|When your board needs a director who's a special fit (December 2008)|
Where do you go for new board members when the local candidate pool doesn’t offer anyone with the right skills? Today new internet sources join traditional methods for hunting good matches.
If local candidates won’t suffice, several services can help find who you need
For many community banks, all the directors they’ll ever want or need can be found right in town.
Kaplan says there are other goals beyond SOX.
“When you see boards reach outside for new directors, they are looking for a particular skill set,” says Kaplan.
Sometimes when banks pass some threshold—e.g., $1 billion in assets—the board’s role begins evolving and directors feel the need for talent that can’t be found locally. Kaplan says two common types he’s engaged for are IT and marketing experts. (On occasion, regulators may order a bank to beef up its board with skills that current directors lack.)
Where can bankers and their boards’ nominating committees find such new blood of the right types? Some work their own contacts, but others seek out firms like Kaplan’s. (He charges fees based on a multiple of the board fees that will be earned by the prospective director.)
Besides these choices, there are relatively new services accessed in part or completely through the web. We examined three.
One caveat: Choosing a director over the internet is not like buying a book.
“You don’t get them in two days with free shipping,” quips Peter Gleason of the National Association of Corporate Directors.
NACD Directors Registry
Directors Registry, available from NACD, at www.nacdonline.org/registry, is an outgrowth of the organization’s old director recruitment database, says Gleason, NACD managing director and CFO.
“We have many members which are small and midsized companies, and they just don’t have the resources to pay the search fees to find directors,” says Gleason. For a time the old database served well enough, but Gleason says the current governance environment is driving increased demand for new faces on the board.
NACD research finds that directors are serving on fewer boards than before, as the time and work demands increased. In addition, directors are tending to cut their service shorter. Directors typically served a decade, on average, says Gleason. Now, they average about eight years.
Gleason says the registry, opened up to searches for candidates in May 2008, currently contains about 2,500 prospective directors. About two-thirds have public company experience, and many have financial company background.
While the search process begins online with the client’s entry of essential search criteria, interaction with the actual database is handled by an NACD representative, a retired search professional, according to Gleason. In this way the company looking for a new director with particular skills can obtain assistance in refining its search and then pick up the process once potential candidates have been found.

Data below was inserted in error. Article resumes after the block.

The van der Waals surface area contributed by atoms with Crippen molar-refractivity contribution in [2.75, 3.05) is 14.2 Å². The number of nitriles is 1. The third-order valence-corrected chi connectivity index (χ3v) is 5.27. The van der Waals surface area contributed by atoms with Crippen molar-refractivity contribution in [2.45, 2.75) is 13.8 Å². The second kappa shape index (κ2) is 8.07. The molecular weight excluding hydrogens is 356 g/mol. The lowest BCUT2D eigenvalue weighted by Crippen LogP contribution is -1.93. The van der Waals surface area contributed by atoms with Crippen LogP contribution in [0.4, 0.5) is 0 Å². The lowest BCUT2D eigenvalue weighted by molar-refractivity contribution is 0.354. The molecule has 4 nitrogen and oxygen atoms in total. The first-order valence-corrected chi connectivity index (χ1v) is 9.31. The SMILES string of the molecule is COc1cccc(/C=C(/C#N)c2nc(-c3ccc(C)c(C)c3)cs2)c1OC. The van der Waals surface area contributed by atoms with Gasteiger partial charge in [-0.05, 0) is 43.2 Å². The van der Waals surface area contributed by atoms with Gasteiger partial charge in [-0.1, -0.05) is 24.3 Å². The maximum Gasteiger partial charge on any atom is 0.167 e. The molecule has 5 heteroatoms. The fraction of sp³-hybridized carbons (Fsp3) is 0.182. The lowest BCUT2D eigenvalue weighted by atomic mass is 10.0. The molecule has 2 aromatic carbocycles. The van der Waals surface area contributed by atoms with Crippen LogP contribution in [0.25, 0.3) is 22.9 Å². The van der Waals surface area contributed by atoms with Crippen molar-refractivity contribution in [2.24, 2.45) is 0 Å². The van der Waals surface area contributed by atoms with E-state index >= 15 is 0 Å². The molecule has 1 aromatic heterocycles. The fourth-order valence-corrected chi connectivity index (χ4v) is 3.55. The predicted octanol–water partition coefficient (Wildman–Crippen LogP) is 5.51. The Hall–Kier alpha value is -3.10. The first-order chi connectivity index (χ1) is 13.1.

Clients receive a short list of candidates first, without names. Those showing the most promising lineup with criteria are asked for consent for release of their detailed resumes. Arrangements for interviews and anything from that point on are up to the client.
Costs: The initial database search and refined searching cost $2,500, discounted to $1,000 for NACD corporate board members. If a successful match joins the company’s board, a contingency fee applies. This runs $15,000 for nonmembers, $13,500 for NACD individual director members, and $10,000 for NACD corporate board members.
NASDAQ OMX’ Board Recruiting
Board Recruiting is a profile-matching system with associated live search consulting availability, offered by The NASDAQ OMX Group, parent company of the NASDAQ trading system. It went live in June 2007.
Board Recruiting also evolved out of informal networking that NASDAQ representatives facilitated. Today’s web-accessed database contains approximately 3,000 profiles of prospective directors.
“Some equate this to a dating service for board members,” says Bruce Aust, executive vice-president in NASDAQ OMX’ Corporate Client Group.
Companies registering to use the database can search for potential directors using numerous criteria, including types of skills, years of experience, types of experience, education level, types of board committees they’ve served on, and more.
A company need not be NASDAQ-traded, or even a public company, in order to use the service.
The search produces a list of matching candidates, and the company can review the basic details of those candidates. The system allows the company to anonymously send a message of interest. If that is accepted, the two parties can view each other’s basic contact information and decide whether to move forward.
A special feature of the service is the ability, available since September, to also pick and choose among related recruiting aids and services from the Heidrick & Struggles search firm.
Costs: There is no charge to search the database. Placing a candidate on a board costs $25,000, using solely the database service. Use of Heidrick & Struggles comes at additional cost.
Deluxe Corp.’s PartnerUp
PartnerUp, recently acquired by Deluxe Corp., is a business networking site that, among other purposes, enables companies looking for directors to do some searching by expertise and interest in joining a board.
There are approximately 21,000 people listed in entire database, with a little over 4,000 listing both an interest in serving on boards of directors and in banking, mortgage lending, or financial services, according to Steve Nielsen, president and CEO of PartnerUp.
Costs: While basic, free membership is available, you can only conduct searches if you join, at $24.99 per month. BJ
The electronic version of this article available at: http://lb.ec2.nxtbook.com/nxtbooks/sb/ababj1208/index.php?startid=20
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